Vidas: Hi, guys, this is Vidas.
Ausra: And Ausra
V: Let’s start episode 482, of Secrets of Organ Playing Podcast. This question was sent by Susan. she writes:
Hello Dr. V.
I have subscribed to the Pedal Virtuoso Master Course. I am 76 years old, started playing organ after retiring from a non-musical career at age 70. I have taken organ lessons for 5 winter seasons in Florida (I am a snow-bird). I have fibromyalgia and found after week 1 of pedal exercises that my legs were very sore and tired; can deal with the soreness, but fatigue make them want to give out. Week 2 I could only practice every other day. Week 3 I did not start, because I had to continue to practice and be able to play for weekly church service, plus this past week was practicing for a funeral service. So now I am a week behind. Do you think I should continue this course? Also, regarding the lessons—are the arpeggios supposed to be all legato? I wear size 10 1/2 shoe but still find it difficult to reach g to c. Thank you for your consideration of my problems.
V: Let me first congratulate Susan for choosing to practice this strenuous course, right?
A: Yes. It’s really a challenging course.
V: Not too many start, and even less people finish what they start. But those who do finish, reap great benefits. So she is basically feeling strenuous in her, stress in her legs and they’re very sore from practicing pedal arpeggios and scales. Is this normal, Ausra, or is she doing something that could be avoided?
A: Well since she has a health condition, specific health condition, yes, I think she maybe need[s] to consult a physician before proceeding with this course. I don’t know if it’s okay for her to practice.
A: Because really those arpeggios to play legato are really hard. Although she has a big foot but, long foot, but it still probably might be not [a] wise thing to do.
V: Do you think she needs to play everything legato?
A: Well, it’s hard for me to say about an exercise but if for example it would be a piece let’s say written by some great French master…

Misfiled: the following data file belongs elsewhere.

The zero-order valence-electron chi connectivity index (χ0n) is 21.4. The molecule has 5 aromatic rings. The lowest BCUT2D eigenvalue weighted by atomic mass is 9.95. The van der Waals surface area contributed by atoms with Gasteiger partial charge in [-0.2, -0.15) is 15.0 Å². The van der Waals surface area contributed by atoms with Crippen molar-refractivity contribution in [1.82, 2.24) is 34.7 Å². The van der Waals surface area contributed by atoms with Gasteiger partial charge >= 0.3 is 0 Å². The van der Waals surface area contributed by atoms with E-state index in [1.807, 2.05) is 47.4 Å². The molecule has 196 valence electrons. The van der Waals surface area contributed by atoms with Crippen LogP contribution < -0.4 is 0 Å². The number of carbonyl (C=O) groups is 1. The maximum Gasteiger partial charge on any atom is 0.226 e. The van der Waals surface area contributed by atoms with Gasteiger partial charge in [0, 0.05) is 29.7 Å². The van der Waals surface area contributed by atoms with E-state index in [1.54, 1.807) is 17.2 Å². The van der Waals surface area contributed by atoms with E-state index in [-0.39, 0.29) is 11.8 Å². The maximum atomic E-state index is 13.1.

A: Dupre or Vierne, then yes, you would have to play it legato, of course. But what I do…
A: myself in places like this, if I have let’s say to play legato, G to C, with right foot, yes? I quickly, right before finishing that G note, I would place my left foot on that…
A: Substitute, yes.
A: And that’s how I would do it.
V: For some people maybe, it maybe wise to adjust a little bit some pedaling...
V: To their condition. And, but I don’t think she has to put so much stress on playing it so perfectly, you know. These are just exercises, not French masterpieces. And the point of this course is just to improve your pedal technique, right? And probably improve your ankle flexibility as well. So whatever you do, don’t overextend yourself. Don’t feel that you have to play everything one-hundred percent perfect. This is one point. And another point—take frequent breaks and rest. Maybe walk and do some other things which involve a different set of muscles. This is how I practice; if I rest before I’m tired, I’m never tired. I’m never tired. And I can practice for much longer this way, without any danger of damaging my body.
A: Well, I used to love to practice for [a] few hours in a row when I was working on my Doctorate, for example, and was preparing for Doctoral recitals. Let’s say I would practice organ for four hours straight without ever going down from the organ bench…
A: and resting. And it was okay for me. It worked at that time.
V: For a while.
A: For a while. But now at the age of almost forty-three, I can’t not do it anymore.
A: Yes, I cannot do it anymore. So now I have to practice less and take longer breaks. So, you always need to consider your health condition. Probably not so much your age because sometimes being seventy-six you can be much healthier than being forty-three—just like I am. So, every person is really different. But I would say probably, half an hour shouldn’t be too long practice for probably anybody. Or maybe twenty minutes.
V: Twenty minutes, fifteen minutes, if you need to take a break and then come back, yes? Yeah. Taking breaks is not a sin, right? Don’t feel bad if you need to rest. Okay guys, this was Vidas.
A: And Ausra.
V: Please send us more of your questions. We love helping you grow. And remember, when you practice…
A: Miracles happen!
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Drs. Vidas Pinkevicius and Ausra Motuzaite-Pinkeviciene
Organists of Vilnius University , creators of Secrets of Organ Playing.
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